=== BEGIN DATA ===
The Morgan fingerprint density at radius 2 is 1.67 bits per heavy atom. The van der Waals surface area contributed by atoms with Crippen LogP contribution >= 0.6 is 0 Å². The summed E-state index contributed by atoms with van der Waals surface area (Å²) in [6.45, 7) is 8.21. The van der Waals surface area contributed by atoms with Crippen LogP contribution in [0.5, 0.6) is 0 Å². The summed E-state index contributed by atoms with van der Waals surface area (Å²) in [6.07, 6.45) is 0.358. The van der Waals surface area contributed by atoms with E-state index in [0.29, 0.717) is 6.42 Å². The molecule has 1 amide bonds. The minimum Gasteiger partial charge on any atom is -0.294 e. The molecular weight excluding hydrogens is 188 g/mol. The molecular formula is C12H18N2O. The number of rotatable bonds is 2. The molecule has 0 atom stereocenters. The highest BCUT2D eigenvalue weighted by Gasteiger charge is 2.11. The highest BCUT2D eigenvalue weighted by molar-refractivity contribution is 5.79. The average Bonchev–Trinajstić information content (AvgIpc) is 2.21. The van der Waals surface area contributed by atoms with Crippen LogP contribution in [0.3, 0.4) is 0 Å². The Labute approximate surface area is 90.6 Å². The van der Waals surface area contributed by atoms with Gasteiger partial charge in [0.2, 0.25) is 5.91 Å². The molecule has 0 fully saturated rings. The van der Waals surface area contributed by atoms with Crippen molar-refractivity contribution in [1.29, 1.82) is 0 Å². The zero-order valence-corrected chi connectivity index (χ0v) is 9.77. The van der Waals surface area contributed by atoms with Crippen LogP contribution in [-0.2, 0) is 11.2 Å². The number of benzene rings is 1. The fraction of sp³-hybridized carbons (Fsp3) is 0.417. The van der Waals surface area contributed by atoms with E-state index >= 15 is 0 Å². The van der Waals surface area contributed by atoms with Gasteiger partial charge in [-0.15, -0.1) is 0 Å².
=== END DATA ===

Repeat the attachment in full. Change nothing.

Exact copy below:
The Morgan fingerprint density at radius 2 is 1.67 bits per heavy atom. The van der Waals surface area contributed by atoms with Crippen LogP contribution >= 0.6 is 0 Å². The summed E-state index contributed by atoms with van der Waals surface area (Å²) in [6.45, 7) is 8.21. The van der Waals surface area contributed by atoms with Crippen LogP contribution in [0.5, 0.6) is 0 Å². The summed E-state index contributed by atoms with van der Waals surface area (Å²) in [6.07, 6.45) is 0.358. The van der Waals surface area contributed by atoms with E-state index in [0.29, 0.717) is 6.42 Å². The molecule has 1 amide bonds. The minimum Gasteiger partial charge on any atom is -0.294 e. The molecular weight excluding hydrogens is 188 g/mol. The molecular formula is C12H18N2O. The number of rotatable bonds is 2. The molecule has 0 atom stereocenters. The highest BCUT2D eigenvalue weighted by Gasteiger charge is 2.11. The highest BCUT2D eigenvalue weighted by molar-refractivity contribution is 5.79. The average Bonchev–Trinajstić information content (AvgIpc) is 2.21. The van der Waals surface area contributed by atoms with Crippen LogP contribution in [0.3, 0.4) is 0 Å². The Labute approximate surface area is 90.6 Å². The van der Waals surface area contributed by atoms with Gasteiger partial charge in [0.2, 0.25) is 5.91 Å². The molecule has 0 fully saturated rings. The van der Waals surface area contributed by atoms with Crippen molar-refractivity contribution in [1.29, 1.82) is 0 Å². The zero-order valence-corrected chi connectivity index (χ0v) is 9.77. The van der Waals surface area contributed by atoms with Crippen LogP contribution in [-0.2, 0) is 11.2 Å². The number of benzene rings is 1. The fraction of sp³-hybridized carbons (Fsp3) is 0.417. The van der Waals surface area contributed by atoms with E-state index >= 15 is 0 Å². The van der Waals surface area contributed by atoms with Gasteiger partial charge in [-0.15, -0.1) is 0 Å².